Infrastructural Regulation and the New Utilities
29 Pages Posted: 25 Jul 2018
Date Written: June 30, 2018
From too-big-to-fail financial firms to net neutrality to internet platforms and the water crisis in Flint, Michigan, we now face a variety of legal and public policy problems which all share a common structure. While covering vastly different subject matter areas, these disputes are similar in that they all involve the same root problem: how should law and public policy operate to prevent the arbitrary and unaccountable control over basic infrastructure? Water, finance, internet access — these are examples of goods and services which are foundational and infrastructural. They are the basis upon which much economic and social activity is built. As a result, arbitrary, exclusionary, or unfair governance of these services poses a particularly troubling problem for individuals, businesses, and communities. This Essay draws on the historical and legal tradition of public utility regulation to develop a generalized framework for regulating these kinds of infrastructural goods and services. While the history of public utility regulation has at times been fraught with some controversy, this Essay (and this symposium as a whole) suggests that the public utility tradition offers some valuable normative, legal, and institutional design insights which can be adapted for a range of contexts in today’s economy.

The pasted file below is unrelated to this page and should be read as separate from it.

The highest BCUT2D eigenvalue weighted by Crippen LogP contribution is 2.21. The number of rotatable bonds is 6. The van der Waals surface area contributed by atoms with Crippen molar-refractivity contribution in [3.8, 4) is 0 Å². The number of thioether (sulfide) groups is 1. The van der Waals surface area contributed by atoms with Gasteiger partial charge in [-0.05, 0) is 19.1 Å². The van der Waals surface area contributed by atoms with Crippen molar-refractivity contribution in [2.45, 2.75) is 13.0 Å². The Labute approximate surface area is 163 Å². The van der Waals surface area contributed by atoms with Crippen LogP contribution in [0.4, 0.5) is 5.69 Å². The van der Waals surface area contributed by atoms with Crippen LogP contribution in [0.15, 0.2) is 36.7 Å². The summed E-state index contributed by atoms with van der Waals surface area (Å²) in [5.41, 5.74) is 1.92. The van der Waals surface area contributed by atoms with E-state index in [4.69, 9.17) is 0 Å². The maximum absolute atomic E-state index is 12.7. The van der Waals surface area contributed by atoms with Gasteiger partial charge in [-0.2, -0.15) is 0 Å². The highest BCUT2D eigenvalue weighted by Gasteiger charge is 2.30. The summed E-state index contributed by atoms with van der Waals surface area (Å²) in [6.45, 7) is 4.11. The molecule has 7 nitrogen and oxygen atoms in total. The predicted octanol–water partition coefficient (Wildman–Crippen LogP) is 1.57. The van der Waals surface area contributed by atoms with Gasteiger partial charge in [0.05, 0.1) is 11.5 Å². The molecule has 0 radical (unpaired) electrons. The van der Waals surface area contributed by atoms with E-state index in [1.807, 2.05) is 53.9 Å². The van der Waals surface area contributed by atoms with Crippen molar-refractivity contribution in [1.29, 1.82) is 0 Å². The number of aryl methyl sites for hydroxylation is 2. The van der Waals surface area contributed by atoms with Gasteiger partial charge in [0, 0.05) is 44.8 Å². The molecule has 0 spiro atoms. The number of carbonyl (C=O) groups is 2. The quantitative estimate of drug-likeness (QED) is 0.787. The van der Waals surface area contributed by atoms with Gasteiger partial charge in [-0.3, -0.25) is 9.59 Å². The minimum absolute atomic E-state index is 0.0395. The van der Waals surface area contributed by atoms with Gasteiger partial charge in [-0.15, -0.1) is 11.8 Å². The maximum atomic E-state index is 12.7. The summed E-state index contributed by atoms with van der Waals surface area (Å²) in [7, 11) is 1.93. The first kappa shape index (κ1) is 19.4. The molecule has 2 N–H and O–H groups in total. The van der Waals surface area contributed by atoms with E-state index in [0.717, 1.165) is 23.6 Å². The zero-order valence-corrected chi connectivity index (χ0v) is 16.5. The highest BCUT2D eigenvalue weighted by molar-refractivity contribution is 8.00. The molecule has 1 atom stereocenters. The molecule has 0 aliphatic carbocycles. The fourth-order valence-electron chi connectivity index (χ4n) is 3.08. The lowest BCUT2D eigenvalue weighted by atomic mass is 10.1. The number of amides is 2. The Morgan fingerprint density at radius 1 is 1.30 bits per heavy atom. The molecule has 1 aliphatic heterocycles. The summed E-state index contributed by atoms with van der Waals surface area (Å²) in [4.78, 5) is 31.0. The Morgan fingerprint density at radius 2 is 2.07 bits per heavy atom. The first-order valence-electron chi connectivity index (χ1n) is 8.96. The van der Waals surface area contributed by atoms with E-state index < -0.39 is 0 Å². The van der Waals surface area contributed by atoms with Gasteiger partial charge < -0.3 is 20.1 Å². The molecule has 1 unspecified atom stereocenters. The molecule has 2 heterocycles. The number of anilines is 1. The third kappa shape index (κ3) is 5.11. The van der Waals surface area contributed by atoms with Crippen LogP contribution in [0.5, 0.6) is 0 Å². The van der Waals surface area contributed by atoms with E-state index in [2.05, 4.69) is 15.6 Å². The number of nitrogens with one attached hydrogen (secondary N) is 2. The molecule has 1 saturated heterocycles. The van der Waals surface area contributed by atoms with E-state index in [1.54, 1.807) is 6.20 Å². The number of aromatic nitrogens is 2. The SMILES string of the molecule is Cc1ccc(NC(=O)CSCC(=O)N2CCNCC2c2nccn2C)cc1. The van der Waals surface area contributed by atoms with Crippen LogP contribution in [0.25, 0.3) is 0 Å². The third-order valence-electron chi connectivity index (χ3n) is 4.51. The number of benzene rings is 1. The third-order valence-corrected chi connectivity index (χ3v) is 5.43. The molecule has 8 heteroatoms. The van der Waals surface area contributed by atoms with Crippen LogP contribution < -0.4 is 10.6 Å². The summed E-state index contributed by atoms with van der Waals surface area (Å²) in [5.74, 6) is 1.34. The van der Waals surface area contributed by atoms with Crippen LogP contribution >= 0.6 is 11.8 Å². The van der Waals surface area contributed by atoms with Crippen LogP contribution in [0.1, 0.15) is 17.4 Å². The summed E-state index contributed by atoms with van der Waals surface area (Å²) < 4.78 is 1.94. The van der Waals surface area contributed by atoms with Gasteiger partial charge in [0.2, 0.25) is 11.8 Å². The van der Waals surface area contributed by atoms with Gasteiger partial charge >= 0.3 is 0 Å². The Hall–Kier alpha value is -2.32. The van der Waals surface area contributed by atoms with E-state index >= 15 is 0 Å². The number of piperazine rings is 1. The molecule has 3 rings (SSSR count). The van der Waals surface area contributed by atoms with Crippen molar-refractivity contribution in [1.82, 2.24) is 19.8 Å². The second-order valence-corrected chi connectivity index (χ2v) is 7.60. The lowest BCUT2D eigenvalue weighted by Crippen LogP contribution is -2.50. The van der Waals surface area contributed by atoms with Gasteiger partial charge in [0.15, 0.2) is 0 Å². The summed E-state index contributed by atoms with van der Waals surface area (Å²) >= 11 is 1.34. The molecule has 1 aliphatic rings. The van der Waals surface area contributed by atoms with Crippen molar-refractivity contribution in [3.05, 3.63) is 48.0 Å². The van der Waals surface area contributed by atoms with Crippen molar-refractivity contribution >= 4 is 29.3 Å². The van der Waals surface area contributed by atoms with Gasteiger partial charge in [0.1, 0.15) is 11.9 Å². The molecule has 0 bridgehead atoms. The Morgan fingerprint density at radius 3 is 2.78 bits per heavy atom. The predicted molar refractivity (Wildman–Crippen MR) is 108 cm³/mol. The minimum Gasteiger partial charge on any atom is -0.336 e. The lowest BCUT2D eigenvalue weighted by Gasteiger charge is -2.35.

The Essay develops a portable method of analysis and regulation that can be applied to a wide range of contemporary contexts. This proposed, modernized framework of “infrastructural regulation” has three elements. First, I argue that infrastructural regulation should be applied to goods that are infrastructural, in that they are defined by the conditions of scale, necessity, and vulnerability. Second, such infrastructural goods should be subjected to a mix of regulatory oversight, “firewalls,” and public options, which together can assure fair and equal access to those infrastructural goods. Finally, the Essay suggests that the regulatory oversight of such infrastructural goods must itself be constituted in more democratically-accountable ways.
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